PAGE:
The U.S. Ski Team announced yesterday that
plans to race all five Alpine events at the Vancouver Olympics. Miller's first event will be the downhill on Feb. 13, and he'll also compete in the super-combi, super-G, giant slalom and slalom.
A five-event schedule was not a given because Miller skipped summer training while he debated retirement and is still not in top shape after injuring his ankle during a team volleyball game in December.
"I'm not so worried from the point of view of conditioning as much as I am that he hasn't had much time skiing, and the setups are still a challenge," men's coach Sasha Rearick told the Associated Press by phone from Park City, Utah, where the Americans are holding their pre-Olympic camp.
"That's going to be the biggest challenge - getting all those things set up. Right now in downhill he's going pretty good, and he knows what he's going on; slalom is getting close. But in super-G and GS we've got a lot of work to do. He's had no super-G training and no GS training, so that's going to be important these next days here."
In other Olympic news:
* Any Italian athlete caught doping at the Vancouver Olympics will be fined $140,000. The Italian Olympic Committee said that all of its 109 athletes will have to sign a statement agreeing to pay the sum if they test positive.
* Outfielder Reed Johnson agreed to a 1-year contract with the Los Angeles Dodgers. Johnson spent the last two seasons with the Chicago Cubs after beginning his major league career with Toronto in 2003. He hit .255 with four homers and 22 RBI in 65 games for the Cubs last season.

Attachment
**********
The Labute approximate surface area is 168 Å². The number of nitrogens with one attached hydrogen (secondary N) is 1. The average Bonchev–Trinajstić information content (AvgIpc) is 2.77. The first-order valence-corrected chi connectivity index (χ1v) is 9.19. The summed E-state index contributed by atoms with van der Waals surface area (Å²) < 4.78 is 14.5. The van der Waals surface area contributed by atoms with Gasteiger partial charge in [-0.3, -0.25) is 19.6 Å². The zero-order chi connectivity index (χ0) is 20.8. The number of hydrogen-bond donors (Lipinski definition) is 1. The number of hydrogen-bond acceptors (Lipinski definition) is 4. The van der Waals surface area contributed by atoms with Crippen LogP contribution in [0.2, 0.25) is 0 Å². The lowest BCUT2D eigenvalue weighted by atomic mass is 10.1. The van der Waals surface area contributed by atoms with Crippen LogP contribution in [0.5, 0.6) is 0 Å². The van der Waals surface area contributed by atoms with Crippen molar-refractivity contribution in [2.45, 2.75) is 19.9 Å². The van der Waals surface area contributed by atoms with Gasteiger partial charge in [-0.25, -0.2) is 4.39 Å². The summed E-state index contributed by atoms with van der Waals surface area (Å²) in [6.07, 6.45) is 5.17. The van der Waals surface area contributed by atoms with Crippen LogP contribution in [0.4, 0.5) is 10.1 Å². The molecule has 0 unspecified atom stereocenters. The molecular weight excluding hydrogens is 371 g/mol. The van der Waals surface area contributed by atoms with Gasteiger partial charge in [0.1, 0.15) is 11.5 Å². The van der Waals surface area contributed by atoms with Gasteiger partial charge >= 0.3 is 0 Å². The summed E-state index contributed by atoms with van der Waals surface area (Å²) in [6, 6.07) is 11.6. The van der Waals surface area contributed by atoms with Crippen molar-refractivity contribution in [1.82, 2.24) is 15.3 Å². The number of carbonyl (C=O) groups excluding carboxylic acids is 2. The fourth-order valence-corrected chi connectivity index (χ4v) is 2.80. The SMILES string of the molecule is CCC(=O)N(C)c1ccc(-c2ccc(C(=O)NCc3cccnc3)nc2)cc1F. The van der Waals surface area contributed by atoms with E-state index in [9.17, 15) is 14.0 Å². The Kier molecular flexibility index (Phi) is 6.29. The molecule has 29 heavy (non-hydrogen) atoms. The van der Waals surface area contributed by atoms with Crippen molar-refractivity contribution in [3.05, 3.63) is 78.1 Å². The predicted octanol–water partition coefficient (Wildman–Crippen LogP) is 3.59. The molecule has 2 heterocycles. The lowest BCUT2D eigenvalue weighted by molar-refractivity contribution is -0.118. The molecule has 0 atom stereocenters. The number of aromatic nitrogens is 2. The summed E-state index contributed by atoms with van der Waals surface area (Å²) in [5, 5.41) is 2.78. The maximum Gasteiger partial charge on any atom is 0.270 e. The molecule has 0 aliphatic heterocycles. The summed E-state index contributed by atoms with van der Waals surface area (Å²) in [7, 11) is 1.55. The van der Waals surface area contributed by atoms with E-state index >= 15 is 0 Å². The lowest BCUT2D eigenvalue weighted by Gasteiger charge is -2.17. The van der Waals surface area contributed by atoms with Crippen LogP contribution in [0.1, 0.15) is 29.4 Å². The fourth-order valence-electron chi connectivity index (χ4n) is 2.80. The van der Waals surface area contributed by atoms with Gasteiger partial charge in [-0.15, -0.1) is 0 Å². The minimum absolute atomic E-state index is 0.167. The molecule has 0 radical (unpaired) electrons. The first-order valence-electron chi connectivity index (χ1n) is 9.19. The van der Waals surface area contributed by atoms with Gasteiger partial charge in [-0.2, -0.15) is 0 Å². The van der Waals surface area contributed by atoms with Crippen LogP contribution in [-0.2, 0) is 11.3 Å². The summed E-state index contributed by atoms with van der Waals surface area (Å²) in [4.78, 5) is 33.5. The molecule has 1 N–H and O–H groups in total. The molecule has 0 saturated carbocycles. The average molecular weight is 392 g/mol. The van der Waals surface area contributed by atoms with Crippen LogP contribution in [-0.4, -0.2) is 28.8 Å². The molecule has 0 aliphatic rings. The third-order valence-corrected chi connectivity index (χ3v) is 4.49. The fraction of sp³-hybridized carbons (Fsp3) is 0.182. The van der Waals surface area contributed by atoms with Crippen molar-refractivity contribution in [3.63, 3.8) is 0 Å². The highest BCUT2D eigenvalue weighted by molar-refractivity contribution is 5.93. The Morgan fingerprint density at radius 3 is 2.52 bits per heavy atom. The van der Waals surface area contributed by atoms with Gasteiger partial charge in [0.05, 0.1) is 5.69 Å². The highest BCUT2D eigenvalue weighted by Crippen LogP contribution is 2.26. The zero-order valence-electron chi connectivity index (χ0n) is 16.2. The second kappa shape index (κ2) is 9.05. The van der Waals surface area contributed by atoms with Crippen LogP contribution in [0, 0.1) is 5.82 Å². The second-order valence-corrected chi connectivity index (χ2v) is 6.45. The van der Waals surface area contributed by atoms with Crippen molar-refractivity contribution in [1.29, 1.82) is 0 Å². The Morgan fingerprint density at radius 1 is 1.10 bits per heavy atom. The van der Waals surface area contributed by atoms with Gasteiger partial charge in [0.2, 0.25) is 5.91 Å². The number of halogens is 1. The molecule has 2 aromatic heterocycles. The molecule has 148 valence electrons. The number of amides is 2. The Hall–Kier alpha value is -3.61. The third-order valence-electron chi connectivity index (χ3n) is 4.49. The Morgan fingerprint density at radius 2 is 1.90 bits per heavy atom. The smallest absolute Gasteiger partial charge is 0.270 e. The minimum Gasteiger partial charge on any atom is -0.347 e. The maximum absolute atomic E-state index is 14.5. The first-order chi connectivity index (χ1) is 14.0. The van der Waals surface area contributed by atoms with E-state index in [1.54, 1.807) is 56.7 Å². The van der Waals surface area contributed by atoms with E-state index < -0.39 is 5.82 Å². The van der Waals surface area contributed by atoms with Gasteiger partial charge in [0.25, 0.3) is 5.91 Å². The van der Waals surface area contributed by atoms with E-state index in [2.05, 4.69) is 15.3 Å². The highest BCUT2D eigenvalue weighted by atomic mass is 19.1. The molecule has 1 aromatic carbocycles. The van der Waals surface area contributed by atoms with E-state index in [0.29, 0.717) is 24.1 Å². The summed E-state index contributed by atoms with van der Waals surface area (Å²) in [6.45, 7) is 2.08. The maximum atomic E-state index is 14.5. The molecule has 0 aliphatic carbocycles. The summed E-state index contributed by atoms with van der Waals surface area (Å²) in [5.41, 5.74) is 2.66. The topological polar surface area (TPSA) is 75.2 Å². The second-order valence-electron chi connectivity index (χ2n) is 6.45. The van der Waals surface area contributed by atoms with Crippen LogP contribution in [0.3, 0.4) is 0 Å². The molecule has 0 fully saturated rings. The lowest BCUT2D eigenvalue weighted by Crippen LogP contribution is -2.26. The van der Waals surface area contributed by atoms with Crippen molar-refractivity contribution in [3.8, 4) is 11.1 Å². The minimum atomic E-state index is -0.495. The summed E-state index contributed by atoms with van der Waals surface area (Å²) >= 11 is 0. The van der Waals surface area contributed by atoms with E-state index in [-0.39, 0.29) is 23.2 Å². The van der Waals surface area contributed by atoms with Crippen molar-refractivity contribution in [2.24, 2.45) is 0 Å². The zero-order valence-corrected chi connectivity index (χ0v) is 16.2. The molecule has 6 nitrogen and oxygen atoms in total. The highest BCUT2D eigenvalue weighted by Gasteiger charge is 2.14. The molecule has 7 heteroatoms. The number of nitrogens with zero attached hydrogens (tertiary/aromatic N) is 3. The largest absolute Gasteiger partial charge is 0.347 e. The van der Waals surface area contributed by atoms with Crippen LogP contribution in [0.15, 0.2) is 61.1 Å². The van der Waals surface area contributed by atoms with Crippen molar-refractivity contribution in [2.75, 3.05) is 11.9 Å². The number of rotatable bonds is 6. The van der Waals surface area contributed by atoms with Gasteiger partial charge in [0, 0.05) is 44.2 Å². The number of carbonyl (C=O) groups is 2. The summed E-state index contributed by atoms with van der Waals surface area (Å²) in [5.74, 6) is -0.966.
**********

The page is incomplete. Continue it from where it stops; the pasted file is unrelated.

* Penn State Abington is adding men's cross country as a varsity program beginning in the fall. It brings the total number of NCAA Division III programs offered at the suburban campus to 14.
* Lance Armstrong will take on world road cycling champion Cadel Evans and Olympic gold medalist Samuel Sanchez in next month's Criterium International in Corsica. Armstrong's Team Radioshack, Evans' BMC Racing Team and Sanchez's Euskaltel-Euskadi are among the top Pro Tour teams scheduled to line up at the start in Porto Vecchio on March 27. The Criterium International is raced in three stages over 2 days.
* A teammate of the Paraguayan soccer star who was shot last week in a Mexico City bar was shot during a robbery attempt. Officials for the Mexican team Club America said that Juan Carlos Silva was in good condition and the single gunshot wound to his buttocks was not life-threatening. They said the attack on the 21-year-old midfielder took place Monday night in Mexico City in a failed attempt to steal his vehicle. The violence follows the Jan. 25 shooting of Salvador Cabanas, who was shot in the head and is recovering at a Mexico City hospital. The two attacks appear unrelated.
* Randy Bernard, the longtime head of the Professional Bull Riders Inc., is the new CEO of the Indy Racing League.